DAYTONA BEACH, Fla. – The Daytona 500 Speedweeks starts this week and in 2021, the races and events will look different because of the coronavirus pandemic but many hope it will still drive a boost for the local economy.
This year’s Daytona 500 won’t fill the stands with 101,000 people like normal. Race officials said the limited number of tickets are already sold out and masks and social distancing will be required.
“We’ll take guests’ temperatures as they enter the facility, we’ll give each guest a little hand sanitizer, we’ll have digital tickets,” said Chip Wile, President at Daytona International Speedway.
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Wile said there will be fewer workers, too. Normally, they bring in about 5,000 permanent and temporary employees for the 500 weekends.
“We won’t have that many this year, but we will have quite a few I mean we hire a ton of seasonal workers to help us with guest services and food and beverage systems and trams and golf carts and security,” he said.
Wile said this weekend has helped them re-engage with local businesses so they can reap the benefits, too.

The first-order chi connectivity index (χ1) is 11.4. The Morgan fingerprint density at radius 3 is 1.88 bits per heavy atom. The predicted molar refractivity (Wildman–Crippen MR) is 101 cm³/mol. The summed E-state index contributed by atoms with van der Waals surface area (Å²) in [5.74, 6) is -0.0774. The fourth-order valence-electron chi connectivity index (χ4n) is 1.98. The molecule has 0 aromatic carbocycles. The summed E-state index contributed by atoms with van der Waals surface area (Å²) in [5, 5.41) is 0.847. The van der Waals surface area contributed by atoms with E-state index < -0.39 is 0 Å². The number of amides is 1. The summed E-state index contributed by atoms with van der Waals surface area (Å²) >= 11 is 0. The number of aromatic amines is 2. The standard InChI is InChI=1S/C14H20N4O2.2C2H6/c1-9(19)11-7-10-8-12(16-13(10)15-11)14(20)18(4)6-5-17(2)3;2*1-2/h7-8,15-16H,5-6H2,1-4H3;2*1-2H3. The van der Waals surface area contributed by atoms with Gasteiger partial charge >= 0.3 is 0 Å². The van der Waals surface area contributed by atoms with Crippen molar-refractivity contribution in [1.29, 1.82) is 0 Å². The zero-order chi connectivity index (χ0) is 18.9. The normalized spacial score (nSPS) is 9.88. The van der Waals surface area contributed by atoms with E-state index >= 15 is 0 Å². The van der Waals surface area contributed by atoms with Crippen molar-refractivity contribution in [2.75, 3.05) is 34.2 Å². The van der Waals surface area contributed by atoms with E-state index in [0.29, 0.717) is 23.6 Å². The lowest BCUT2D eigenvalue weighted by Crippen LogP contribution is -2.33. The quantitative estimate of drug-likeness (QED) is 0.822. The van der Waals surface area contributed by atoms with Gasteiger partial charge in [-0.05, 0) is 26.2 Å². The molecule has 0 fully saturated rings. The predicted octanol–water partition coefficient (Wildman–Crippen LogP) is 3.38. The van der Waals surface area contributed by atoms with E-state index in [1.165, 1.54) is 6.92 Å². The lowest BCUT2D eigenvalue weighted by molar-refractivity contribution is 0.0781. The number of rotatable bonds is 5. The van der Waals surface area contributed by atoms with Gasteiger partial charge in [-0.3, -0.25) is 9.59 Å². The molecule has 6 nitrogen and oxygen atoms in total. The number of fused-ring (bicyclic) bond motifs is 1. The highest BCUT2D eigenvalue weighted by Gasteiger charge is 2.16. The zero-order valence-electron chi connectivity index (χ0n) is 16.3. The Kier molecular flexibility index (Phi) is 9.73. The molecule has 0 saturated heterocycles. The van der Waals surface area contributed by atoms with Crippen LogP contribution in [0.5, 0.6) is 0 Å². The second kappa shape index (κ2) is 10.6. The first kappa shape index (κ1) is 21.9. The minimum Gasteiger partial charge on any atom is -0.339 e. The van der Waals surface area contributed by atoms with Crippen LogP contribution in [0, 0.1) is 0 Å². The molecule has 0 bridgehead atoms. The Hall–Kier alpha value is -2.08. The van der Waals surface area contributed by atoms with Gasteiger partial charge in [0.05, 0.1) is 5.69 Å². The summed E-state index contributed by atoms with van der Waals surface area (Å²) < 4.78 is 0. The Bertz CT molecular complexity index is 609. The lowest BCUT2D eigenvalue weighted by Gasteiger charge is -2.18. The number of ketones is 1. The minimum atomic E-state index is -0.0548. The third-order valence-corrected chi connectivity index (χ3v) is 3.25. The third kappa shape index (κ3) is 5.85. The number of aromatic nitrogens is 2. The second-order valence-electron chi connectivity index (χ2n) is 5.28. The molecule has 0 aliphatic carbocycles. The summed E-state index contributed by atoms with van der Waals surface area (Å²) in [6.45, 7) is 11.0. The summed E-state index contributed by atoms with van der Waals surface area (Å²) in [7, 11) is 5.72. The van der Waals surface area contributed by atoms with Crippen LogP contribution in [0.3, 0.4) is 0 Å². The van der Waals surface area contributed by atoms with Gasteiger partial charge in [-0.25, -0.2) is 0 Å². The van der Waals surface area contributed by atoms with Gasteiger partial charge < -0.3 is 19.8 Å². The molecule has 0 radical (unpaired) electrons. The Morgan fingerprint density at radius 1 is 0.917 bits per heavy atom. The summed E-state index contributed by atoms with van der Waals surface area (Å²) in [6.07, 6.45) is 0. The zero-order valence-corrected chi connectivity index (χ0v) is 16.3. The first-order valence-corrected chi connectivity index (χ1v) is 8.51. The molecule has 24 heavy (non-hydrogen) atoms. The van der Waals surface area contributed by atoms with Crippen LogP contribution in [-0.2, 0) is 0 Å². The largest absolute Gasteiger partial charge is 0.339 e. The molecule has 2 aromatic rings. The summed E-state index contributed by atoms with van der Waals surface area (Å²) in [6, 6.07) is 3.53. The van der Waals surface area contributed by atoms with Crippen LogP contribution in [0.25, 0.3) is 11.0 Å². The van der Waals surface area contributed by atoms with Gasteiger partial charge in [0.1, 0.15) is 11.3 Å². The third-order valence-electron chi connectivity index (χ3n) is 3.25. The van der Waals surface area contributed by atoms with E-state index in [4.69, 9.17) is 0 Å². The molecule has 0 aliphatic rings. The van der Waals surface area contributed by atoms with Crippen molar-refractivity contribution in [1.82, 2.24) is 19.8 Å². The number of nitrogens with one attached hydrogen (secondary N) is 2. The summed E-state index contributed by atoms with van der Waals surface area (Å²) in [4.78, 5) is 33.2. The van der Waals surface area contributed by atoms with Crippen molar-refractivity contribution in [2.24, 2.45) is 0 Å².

“You’ll see a lot of the small, local businesses in town we provided them some assets for them to put out in their restaurants and bars to help promote the Daytona 500,” said Wile.
However, it’s not just Daytona Beach seeing a boost.
“Volusia County accommodations throughout see a bit of a bump from all the events at the speedway,” said Lori Campbell Baker, executive director at the Daytona Beach Area Visitors Bureau.
Baker said the 500 is the best free advertising and could help get visitors back in Volusia even in a pandemic.
“Sixty-one hours of national and international media coverage. We couldn’t pay for that if we tried,” she said.
News 6 also reached out to mayor Derrick Henry about mask enforcement this week. He said the city will not issue fines to those not wearing them.